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Connecticut Officials Say Republican Tax Package Wouldn’t Benefit Most Residents

by | Nov 14, 2017 5:29am
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Posted to: Congress, 1st CD, 2nd CD, 3rd CD, 5th CD, Taxes, White House

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U.S. Rep. John B. Larson

HARTFORD, CT — Connecticut’s tax collector, Kevin Sullivan, told U.S. Rep. John B. Larson Monday that the tax reform proposals making their way through Congress are “fundamentally flawed” and will have a big impact on most Connecticut taxpayers.

“Contrary to all the talk of a ‘middle income tax cut,’ the plan actually represents a huge windfall to the very wealthiest federal taxpayers and is truly regressive,” Sullivan wrote. “For our own state of Connecticut, over 75 percent of the tax cut goes to the top 1% who would pay 8.5% less on average. Everyone else would see a trivial 1.2% reduction in federal tax liability and many will actually owe much more in federal income taxes.”

Sullivan was preaching to the choir.

Larson, a member of the House Ways and Means Committee, spent most of last week trying to change the Republican proposal that seems to be speeding toward a vote.

The lone Connecticut representative on the tax-writing committee, Larson was at times loud and angry in condemning both the process and the final product that would eliminate many of the itemized deductions taken by more than 700,000 tax filers in Connecticut — including those for medical expenses, student loans, and state and local taxes.

“This is theater, and that is all this is today is theater,” Larson complained on day one. “Without a hearing you’re going to proceed with this great charade.”

Larson stood last week with the entire Congressional delegation at the Hartford Public Library and asked for the public’s help in rallying against the proposals.

He said the proposal represents the largest regional shift of money from one part of the country to another.

His point was that northeastern states with high property tax burdens will lose under the proposal because they won’t be able to deduct their state or local tax burden on their federal taxes.

The Government Finance Officers Association says 41 percent of Connecticut filers claimed the deduction in 2015 with an average write off of $19,664.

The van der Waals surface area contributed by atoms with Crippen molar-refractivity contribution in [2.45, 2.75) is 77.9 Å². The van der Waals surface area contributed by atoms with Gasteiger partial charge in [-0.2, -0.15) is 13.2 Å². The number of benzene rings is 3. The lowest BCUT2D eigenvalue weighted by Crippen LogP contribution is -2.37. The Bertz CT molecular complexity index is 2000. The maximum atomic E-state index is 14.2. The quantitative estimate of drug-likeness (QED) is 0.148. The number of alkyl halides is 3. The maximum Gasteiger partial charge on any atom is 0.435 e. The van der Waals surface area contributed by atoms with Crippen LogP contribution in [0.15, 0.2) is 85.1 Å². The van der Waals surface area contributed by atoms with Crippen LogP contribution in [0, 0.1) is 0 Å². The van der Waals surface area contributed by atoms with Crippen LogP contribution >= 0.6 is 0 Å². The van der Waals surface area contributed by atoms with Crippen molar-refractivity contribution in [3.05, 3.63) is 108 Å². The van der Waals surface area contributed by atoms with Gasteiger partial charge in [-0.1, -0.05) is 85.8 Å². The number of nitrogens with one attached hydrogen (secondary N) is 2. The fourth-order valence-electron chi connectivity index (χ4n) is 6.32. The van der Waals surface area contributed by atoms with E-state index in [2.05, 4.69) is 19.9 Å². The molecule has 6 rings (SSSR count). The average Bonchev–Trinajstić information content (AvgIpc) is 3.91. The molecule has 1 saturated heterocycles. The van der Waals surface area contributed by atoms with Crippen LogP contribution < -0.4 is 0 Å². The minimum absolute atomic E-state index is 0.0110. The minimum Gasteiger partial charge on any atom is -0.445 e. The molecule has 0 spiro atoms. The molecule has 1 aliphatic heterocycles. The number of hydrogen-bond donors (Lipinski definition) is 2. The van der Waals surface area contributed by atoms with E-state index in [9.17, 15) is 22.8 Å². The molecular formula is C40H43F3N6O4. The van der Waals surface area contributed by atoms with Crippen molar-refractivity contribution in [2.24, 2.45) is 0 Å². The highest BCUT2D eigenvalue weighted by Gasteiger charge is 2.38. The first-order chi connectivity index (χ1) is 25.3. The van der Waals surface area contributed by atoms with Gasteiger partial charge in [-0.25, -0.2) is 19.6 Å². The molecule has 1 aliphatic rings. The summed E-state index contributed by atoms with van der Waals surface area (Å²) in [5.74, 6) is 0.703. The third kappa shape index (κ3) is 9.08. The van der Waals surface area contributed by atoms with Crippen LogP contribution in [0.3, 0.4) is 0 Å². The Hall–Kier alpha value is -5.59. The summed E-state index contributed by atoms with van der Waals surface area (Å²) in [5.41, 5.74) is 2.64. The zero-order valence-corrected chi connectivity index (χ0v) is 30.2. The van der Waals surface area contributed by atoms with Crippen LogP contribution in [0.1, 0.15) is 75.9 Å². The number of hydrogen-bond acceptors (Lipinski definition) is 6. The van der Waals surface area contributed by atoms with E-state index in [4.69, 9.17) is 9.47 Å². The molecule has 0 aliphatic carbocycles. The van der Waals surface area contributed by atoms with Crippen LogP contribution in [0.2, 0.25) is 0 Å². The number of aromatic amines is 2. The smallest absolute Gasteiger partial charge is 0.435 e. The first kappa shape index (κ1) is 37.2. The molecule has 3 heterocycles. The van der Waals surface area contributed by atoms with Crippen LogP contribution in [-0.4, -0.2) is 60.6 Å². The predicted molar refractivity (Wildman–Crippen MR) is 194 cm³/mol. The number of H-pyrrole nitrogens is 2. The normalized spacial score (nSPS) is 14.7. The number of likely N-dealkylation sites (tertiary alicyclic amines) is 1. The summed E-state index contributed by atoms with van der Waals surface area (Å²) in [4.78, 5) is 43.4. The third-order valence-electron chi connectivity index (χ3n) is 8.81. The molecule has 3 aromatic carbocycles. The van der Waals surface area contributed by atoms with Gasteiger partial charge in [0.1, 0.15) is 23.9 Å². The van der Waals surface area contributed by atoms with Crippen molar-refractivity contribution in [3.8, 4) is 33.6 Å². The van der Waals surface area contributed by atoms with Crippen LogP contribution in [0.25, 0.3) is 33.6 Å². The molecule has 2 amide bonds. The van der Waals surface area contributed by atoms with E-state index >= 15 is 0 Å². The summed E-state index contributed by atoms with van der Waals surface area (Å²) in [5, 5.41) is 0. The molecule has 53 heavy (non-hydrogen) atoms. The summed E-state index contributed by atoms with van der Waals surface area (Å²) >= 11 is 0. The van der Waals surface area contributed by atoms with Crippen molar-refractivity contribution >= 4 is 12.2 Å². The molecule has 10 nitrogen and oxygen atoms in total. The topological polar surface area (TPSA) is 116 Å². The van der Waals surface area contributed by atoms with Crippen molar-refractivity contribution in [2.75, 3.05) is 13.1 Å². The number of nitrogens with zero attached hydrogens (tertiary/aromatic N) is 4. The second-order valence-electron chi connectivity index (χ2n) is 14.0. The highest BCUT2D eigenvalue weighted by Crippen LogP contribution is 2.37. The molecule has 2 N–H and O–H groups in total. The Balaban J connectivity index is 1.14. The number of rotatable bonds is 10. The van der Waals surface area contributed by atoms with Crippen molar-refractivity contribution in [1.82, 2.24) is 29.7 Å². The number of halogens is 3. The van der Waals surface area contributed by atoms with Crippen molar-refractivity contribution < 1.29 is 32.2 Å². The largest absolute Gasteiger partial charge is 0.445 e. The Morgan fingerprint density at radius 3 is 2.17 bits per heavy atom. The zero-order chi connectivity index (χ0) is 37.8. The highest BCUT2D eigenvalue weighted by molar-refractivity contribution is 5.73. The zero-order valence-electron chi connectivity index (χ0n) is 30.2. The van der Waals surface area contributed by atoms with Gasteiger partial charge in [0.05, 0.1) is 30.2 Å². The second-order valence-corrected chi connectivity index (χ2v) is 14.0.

A vote on the proposal in the House could be raised as early as Thursday. The Senate would follow and the bill could get to Republican President Donald Trump’s desk before Christmas.

U.S. Rep. Rosa DeLauro said she believes Republicans, based on the results of the election last Tuesday, should be scared for their re-election if they eventually approve the legislation.

She suggested that Connecticut residents reach out to their friends and family across the country to oppose the Republican-led effort to change the tax code.

U.S. Rep. Elizabeth Esty recommended tweeting at the White House about the issue.

“This is a White House that is highly attuned” to social media, Esty said. “I’m serious. We all have one vote.”

She suggested contacting the leadership of the House and the Senate who need to answer to the American people and not just the voters in their districts.

She said unlike with the healthcare debate and repeal and replace, which failed in the Senate after passing the House, a lot of people have somebody else figure out their taxes so they’re one step removed from the process already.

“It seems really complicated,” Esty said. “That’s part of why the job is a little harder now.”

She said voters can’t believe the Republican talking points that it’s “good for the middle class.”

But that depends on the definition of good.

In 2027, the Joint Committee on Taxation report suggests those earning $1 million or more would get an average tax cut of about $37,264, while middle-income people who earn between $50,000 to $75,000 would receive an average tax cut of $753.

The Connecticut delegation also worries that the $1.5 trillion it adds to the national debt will be made up in the future with spending cuts to programs like Medicare and Medicaid.

The other part of the reason Connecticut’s delegation is so worked up about the issue is process.

Esty said in 1986 — the last time the tax code was changed — the House held 42 committee hearings and interviewed 450 witnesses over about 30 days. She said at the moment it’s been four days of committee hearings and zero witnesses.

“Does that sound like the way we should be making massive changes that affect every family in America?” Esty said.

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